Back in the late 1990s, I wrote a Visual QuickStart Guide for Peachpit Press about Mac OS 8. It was released at Macworld Expo in Boston and immediately sold out. It became my first bestseller.
I’ve revised the book for every significant revision of Mac OS since then. And, in most cases, my book has been in Apple stores the day Mac OS (now OS X) has been released.
I won’t lie: I work my ass off to get the book done on time. My editor, production guy, and indexer also work their asses off. We’re a great team and we get the job done, version after version, amazingly quick. It’s paid off, too. The book still sells remarkably well and, at 648 pages, is something I’m really proud of.
This time around, the book’s revision needed to be done in the summer. Not a big deal; the RV I live in during the summer, my “Mobile Mansion,” has an “office.” I have my 27-inch iMac, fully loaded with all the software I need to write and lay out my book based on the previous edition. Internet access is sketchy (and expensive) but workable.
Of course, I wasn’t expecting to be tormented by a soon-to-be ex-husband. My brain worked overtime on bullshit I had no control over, preventing me from thinking about what I needed to think about: my book revision. I missed one deadline after another, trickling in chapters that sometimes took days to finish. This from a person who could normally knock off two chapters for a revision every day.
It took a while to get back to work. And even then, I’m not up to speed. Yesterday I submitted two chapters totaling 28 pages; that’s the best I’ve done in a long time.
According to my progress report, I have 164 pages left. Some of those are index, table of contents, and intro pages, but I still have a solid 120 pages of real content to revise.
Many, many thanks to my editor and production guy. They’ve been extremely supportive of me in this difficult time. Yes, I missed the deadline. Yes, the book is very late. But they’re not nagging me. And I appreciate that.
I just hope I don’t ever have to drop the ball like this again.
As for blogging — well, when my head is clear enough to write, this book obviously has priority over my blog.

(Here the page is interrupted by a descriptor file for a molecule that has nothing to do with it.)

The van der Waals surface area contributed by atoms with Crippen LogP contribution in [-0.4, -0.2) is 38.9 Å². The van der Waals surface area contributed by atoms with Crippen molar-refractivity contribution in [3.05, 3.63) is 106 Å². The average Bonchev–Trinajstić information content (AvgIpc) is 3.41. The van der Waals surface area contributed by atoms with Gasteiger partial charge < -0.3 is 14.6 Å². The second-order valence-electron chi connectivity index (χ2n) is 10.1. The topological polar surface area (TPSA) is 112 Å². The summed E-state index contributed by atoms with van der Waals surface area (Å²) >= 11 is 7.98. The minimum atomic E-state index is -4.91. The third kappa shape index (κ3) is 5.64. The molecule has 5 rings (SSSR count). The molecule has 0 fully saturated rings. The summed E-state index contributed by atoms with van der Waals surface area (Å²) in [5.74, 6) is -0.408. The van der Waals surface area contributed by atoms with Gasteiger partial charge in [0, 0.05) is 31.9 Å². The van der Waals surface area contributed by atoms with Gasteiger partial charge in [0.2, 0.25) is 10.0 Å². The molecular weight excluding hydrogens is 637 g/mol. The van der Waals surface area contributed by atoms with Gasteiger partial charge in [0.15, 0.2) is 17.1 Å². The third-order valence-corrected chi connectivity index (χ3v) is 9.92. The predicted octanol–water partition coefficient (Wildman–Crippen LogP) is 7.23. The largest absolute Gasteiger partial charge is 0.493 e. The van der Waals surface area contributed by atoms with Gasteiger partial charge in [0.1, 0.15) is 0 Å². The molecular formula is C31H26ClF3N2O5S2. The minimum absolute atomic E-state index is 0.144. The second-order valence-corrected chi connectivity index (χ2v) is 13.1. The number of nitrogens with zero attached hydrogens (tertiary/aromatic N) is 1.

Of course, not everything is bad. My flying work this season has been amazingly good.
For the first time ever, I had enough cherry drying standby contract work to bring on two more pilots. One worked with me for 25 days; the other worked with me for just 9 days, during “crunch time.”
You see, cherry season in any given area is remarkably short. My first contract started on June 6 and my last contract in that area ended on July 31. That’s less than 2 months. While it’s true that I’m still on contract until August 20, I had to relocate to a different area for that late season contract.
The busiest time for cherry drying pilots in the Quincy/Wenatchee area is from the beginning of the third week in June to the end of the third week in July. About five weeks.
It rained. We had rain one day that lasted all day long — from dawn until about 4 PM. It rained on everyone, everywhere. I flew a lot that day. A lot of growers without pilots lost their cherry crop.
There were a few other days of heavy rain. Every helicopter within 50 miles spent at least a few hours hovering over cherry trees on these days. I personally flew nearly 30 hours in June and July. The guys that work for me got a total of another 13 hours in the short time they were around.
And that’s not all. I also got a good charter client who has me fly him and others around to various locations around the state. He likes the helicopter’s off-airport landing capabilities because it saves him time over driving or using the company airplane. I did a bunch of flying for them, too.
And then there are the winery tours. And the helicopter rides. And the photo flights. For some reason, my phone is ringing off the hook this season. I am not complaining.
I flew so much, in fact, that I had to take the helicopter to Hillsboro, OR (near Portland) for a 100-hour maintenance while I was still under contract. I flew more than 100 hours since I left Arizona at the end of April — a period of less than three months! That’s never happened before. While it’s true that 12 of those hours was the time it took me to get from Arizona to Washington, it’s still a lot of local flying.